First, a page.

The revolt caused the destruction and looting of Camulodunum (Colchester), Londinium (London), and Verulamium (St Albans) before finally being defeated by Suetonius Paulinus and his legions. Although the Britons outnumbered the Romans greatly, they lacked the superior discipline and tactics that won the Romans a decisive victory.[13] The battle took place at an unknown location, probably in the West Midlands somewhere along Watling Street.[14] Today, a large statue of Boudica wielding a sword and charging upon a chariot can be seen in London on the north bank of the Thames by Westminster Bridge.

Bronze coins of the Iceni. Museum of London.

The Iceni are recorded as a civitas of Roman Britain in Ptolemy's Geographia,[15] which names Venta Icenorum as a town of theirs. Venta, which is also mentioned in the Ravenna Cosmography,[16] and the Antonine Itinerary,[17] was a settlement near the village of Caistor St. Edmund, some five miles south of present-day Norwich, and a mile or two from the Bronze Age Henge at Arminghall.

After the Romans left Britain, it is possible that some of the Iceni migrated west away from the Angles into the inhospitable marshlands around The Wash known as the Fens. The possibility of this occurrence is supported by the Life of Saint Guthlac—a biography written about the East Anglian religious hermit who lived in the Fens during the early 8th century—it is stated that Saint Guthlac was attacked by people he believed were Britons living in the Fens at that time, 200 years after the establishment of Anglo-Saxon kingdoms, although Bertram Colgrave in the introduction to The Life of Saint Guthlac states that is very unlikely due to the lack of evidence for British survival in the region and the fact that British placenames in the area are "very few".[18]

Fiction[edit]

References[edit]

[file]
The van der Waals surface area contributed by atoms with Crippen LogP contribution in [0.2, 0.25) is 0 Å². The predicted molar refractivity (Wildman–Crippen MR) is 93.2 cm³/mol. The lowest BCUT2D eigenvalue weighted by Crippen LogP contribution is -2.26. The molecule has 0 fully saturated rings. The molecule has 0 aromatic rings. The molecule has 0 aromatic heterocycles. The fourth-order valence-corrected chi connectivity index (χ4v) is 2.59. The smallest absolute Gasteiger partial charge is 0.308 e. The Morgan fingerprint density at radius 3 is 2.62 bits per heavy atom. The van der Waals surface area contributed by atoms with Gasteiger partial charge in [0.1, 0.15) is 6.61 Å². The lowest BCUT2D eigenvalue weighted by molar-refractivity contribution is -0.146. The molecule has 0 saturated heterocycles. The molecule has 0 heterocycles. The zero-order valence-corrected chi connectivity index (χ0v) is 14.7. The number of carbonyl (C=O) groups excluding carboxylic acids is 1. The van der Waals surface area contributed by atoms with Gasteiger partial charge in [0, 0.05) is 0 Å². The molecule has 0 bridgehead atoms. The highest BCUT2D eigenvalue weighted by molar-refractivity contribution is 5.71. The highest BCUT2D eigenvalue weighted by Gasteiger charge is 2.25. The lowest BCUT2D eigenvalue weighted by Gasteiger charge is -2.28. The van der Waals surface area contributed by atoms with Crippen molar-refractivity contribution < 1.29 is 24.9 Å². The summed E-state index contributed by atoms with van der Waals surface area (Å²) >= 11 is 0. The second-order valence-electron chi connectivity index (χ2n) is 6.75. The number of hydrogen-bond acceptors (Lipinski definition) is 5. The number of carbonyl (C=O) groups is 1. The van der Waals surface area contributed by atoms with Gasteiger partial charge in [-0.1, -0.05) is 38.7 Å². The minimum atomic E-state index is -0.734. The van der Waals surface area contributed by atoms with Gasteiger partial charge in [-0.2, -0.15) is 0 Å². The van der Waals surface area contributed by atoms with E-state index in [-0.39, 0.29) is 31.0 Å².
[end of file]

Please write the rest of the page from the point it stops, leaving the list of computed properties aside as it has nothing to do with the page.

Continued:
1. ^ Julius Caesar, Commentarii de Bello Gallico 5.21
  2. ^ Graham Webster (1978), Boudica: the British Revolt Against Rome AD 60, pp. 46-48
  3. ^ Britannia, Vol. 10, Society for the Promotion of Roman Studies, 1979
  4. ^ Sir Thomas Browne (1658), Hydriotaphia, Urn Burial
  5. ^ Britannia, Vol. 22, The Society for the Promotion of Roman Studies, (1991) pg. 90
  6. ^ Britannia, Vol. 22, The Society for the Promotion of Roman Studies, (1991) pg.67
  7. ^ Britannia, Vol. 22, The Society for the Promotion of Roman Studies, (1991) pg.
  8. ^ http://www.predecimal.com/p1celtic.htm
  9. ^ Britannia, Vol. 1, Society for the Promotion of Roman Studies, 1970
  10. ^ Tacitus, Annals 12.31
  11. ^ Oxford Dictionary of National Biography, Oxford University Press, 2004
  12. ^ Dio, Cassius. Roman History. Cambridge: Harvard UP, 1987.
  13. ^ Cambridge Latin Course Textbook, Unit 2
  14. ^ Agricola 14–17; Annals 14:29-39; Dio Cassius, Roman History 62:1-12
  15. ^ Ptolemy, Geography 2.2
  16. ^ Ravenna Cosmography (British section)
  17. ^ Antonine Itinerary (British section)
  18. ^ Felix's Life of St. Guthlac, Text, Translation & Notes, Bertram Colgrave (ed.) 1965, Cambridge University Press

Bibliography[edit]

  • Allen, D. F. "The Coins of the Iceni." Britannia (1970): 1-33. Web. 12 March 2013.
  • Bunson, Matthew. “Britannia.” Encyclopedia of the Roman Empire. New York: Facts on File, 1994. Print.
  • Bunson, Matthew. “Iceni.” Encyclopedia of Ancient Rome. 3rd Ed. New York: Facts On File, 2012. Print.
  • “Britain, Roman.” The Oxford Classical Dictionary. 4th ed. Oxford: Oxford UP, 2012. Print.
  • Davies, John. A., Gregory, Tony. "Coinage from a 'Civitas': A Survey of the Roman Coins Found in Norfolk and their Contribution to the Archaeology of the 'Civitas Icenorum'" "Britannia" (1991): 65-101. Web. 12 March 2013.
  • Dio, Cassius. Roman History :. Cambridge: Harvard UP, 1987. Print.
  • Gardiner, Juliet, and Neil Wenborn. “Civitas.” The Columbia Companion to British History. New York: Columbia UP, 1997. Print.
  • Mossop, H. R. and Allen, D. F. "The Elusive Icenian Legend." Britannia (1979): 258-259. Web. 12 March 2013.
  • Williamson, Tom. The Origins of Norfolk. Manchester University Press: 1993.

External links[edit]